Assistive Technology Professional
Stacy Driscoll is a RESNA certified Assistive Technology Professional and a New Hampshire certified educator with over 25 years of experience educating students of all ages though most of her experience is with students at the kindergarten to grade three level where she taught as a special educator, elementary teacher, Title I tutor and paraprofessional. Stacy works as a program coordinator with the NH statewide Assistive Technology Program (ATinNH) and as an independent consultant. She is a member of the Council for Exceptional Children and has retained her NH teaching certification in Elementary and Special Education.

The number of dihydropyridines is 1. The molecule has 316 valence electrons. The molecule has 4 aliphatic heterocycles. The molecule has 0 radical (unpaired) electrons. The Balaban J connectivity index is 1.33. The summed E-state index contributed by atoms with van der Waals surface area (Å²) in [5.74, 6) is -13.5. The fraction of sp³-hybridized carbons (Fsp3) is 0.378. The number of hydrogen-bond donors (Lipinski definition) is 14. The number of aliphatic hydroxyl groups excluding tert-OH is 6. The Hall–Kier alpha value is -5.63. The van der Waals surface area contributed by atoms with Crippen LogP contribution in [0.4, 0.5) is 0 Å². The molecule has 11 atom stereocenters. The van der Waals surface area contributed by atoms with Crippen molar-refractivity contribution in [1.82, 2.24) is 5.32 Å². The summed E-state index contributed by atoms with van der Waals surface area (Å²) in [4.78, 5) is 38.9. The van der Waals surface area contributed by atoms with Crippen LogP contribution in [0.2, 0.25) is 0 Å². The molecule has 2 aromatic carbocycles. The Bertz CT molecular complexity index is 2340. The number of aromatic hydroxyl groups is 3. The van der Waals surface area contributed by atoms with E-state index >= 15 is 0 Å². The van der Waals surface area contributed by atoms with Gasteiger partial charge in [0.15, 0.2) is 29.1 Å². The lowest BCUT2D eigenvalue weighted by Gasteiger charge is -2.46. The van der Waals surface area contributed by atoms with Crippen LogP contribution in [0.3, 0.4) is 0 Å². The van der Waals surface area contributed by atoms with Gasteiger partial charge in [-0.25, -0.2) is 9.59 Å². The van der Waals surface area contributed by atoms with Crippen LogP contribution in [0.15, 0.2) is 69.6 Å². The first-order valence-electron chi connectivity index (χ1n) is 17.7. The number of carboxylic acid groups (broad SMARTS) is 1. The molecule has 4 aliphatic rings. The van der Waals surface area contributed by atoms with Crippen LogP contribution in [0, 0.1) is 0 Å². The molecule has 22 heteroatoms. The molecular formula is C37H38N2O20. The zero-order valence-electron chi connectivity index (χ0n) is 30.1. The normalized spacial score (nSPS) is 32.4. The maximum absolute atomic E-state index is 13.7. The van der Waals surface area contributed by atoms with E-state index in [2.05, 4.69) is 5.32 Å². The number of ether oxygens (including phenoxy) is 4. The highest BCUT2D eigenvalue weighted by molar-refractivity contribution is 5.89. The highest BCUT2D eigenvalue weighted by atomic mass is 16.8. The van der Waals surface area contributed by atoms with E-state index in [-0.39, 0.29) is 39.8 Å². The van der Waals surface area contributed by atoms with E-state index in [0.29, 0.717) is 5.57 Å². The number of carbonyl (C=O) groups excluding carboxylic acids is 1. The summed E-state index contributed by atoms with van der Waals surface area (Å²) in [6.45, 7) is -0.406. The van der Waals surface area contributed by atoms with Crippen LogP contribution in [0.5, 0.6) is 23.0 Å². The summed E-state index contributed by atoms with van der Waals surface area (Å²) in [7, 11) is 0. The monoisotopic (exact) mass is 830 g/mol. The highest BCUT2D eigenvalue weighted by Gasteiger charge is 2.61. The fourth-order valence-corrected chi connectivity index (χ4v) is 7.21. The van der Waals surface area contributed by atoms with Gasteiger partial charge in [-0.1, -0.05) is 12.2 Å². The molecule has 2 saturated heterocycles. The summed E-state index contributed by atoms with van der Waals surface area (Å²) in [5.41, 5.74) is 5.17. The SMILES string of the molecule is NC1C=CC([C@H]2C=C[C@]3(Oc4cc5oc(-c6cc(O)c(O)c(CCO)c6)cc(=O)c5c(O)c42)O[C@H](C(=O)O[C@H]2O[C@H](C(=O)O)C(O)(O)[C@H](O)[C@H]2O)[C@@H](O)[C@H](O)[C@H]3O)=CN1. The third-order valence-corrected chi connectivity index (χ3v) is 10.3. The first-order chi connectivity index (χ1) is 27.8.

Favazza , Paddy
Professor of Special Education
Paddy C. Favazza is Professor of Special Education at Stonehill College and Senior Research Fellow at the University of Massachusetts Boston. Her research focuses on attitude development and curriculum to support inclusion of children with disabilities in their development of social, motor and readiness skills. She co-authored Making Friends (2016), a program that supports K-2 teachers in creating a sense of belonging for children with disabilities in inclusive classrooms.
Parent, Advocate, LMSW, ACSW
Dance of Partnership